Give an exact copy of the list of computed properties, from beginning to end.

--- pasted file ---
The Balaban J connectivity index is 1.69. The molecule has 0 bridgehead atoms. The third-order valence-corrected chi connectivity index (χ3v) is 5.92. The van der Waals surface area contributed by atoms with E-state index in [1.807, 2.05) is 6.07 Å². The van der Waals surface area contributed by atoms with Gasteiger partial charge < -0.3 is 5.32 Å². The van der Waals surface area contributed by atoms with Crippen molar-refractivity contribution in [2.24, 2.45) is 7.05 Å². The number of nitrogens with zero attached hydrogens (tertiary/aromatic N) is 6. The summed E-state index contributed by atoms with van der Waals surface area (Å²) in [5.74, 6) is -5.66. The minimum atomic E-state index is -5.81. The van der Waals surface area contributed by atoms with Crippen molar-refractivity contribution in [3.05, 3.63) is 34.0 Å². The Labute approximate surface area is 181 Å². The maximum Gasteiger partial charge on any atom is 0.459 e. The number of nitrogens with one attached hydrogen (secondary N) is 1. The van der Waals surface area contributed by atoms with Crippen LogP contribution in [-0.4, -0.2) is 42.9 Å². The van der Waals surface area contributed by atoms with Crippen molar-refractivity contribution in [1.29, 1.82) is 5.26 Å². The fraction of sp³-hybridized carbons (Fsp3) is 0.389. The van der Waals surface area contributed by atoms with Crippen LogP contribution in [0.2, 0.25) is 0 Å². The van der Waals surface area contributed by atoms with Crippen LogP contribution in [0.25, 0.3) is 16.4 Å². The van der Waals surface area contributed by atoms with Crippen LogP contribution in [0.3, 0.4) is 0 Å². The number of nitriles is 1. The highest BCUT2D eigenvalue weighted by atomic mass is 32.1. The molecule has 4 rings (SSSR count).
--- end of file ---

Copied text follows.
The Balaban J connectivity index is 1.69. The molecule has 0 bridgehead atoms. The third-order valence-corrected chi connectivity index (χ3v) is 5.92. The van der Waals surface area contributed by atoms with E-state index in [1.807, 2.05) is 6.07 Å². The van der Waals surface area contributed by atoms with Gasteiger partial charge < -0.3 is 5.32 Å². The van der Waals surface area contributed by atoms with Crippen molar-refractivity contribution in [2.24, 2.45) is 7.05 Å². The number of nitrogens with zero attached hydrogens (tertiary/aromatic N) is 6. The summed E-state index contributed by atoms with van der Waals surface area (Å²) in [5.74, 6) is -5.66. The minimum atomic E-state index is -5.81. The van der Waals surface area contributed by atoms with Crippen molar-refractivity contribution in [3.05, 3.63) is 34.0 Å². The Labute approximate surface area is 181 Å². The maximum Gasteiger partial charge on any atom is 0.459 e. The number of nitrogens with one attached hydrogen (secondary N) is 1. The van der Waals surface area contributed by atoms with Crippen LogP contribution in [-0.4, -0.2) is 42.9 Å². The van der Waals surface area contributed by atoms with Crippen molar-refractivity contribution in [1.29, 1.82) is 5.26 Å². The fraction of sp³-hybridized carbons (Fsp3) is 0.389. The van der Waals surface area contributed by atoms with Crippen LogP contribution in [0.2, 0.25) is 0 Å². The van der Waals surface area contributed by atoms with Crippen LogP contribution in [0.25, 0.3) is 16.4 Å². The van der Waals surface area contributed by atoms with Crippen LogP contribution in [0.3, 0.4) is 0 Å². The number of nitriles is 1. The highest BCUT2D eigenvalue weighted by atomic mass is 32.1. The molecule has 4 rings (SSSR count).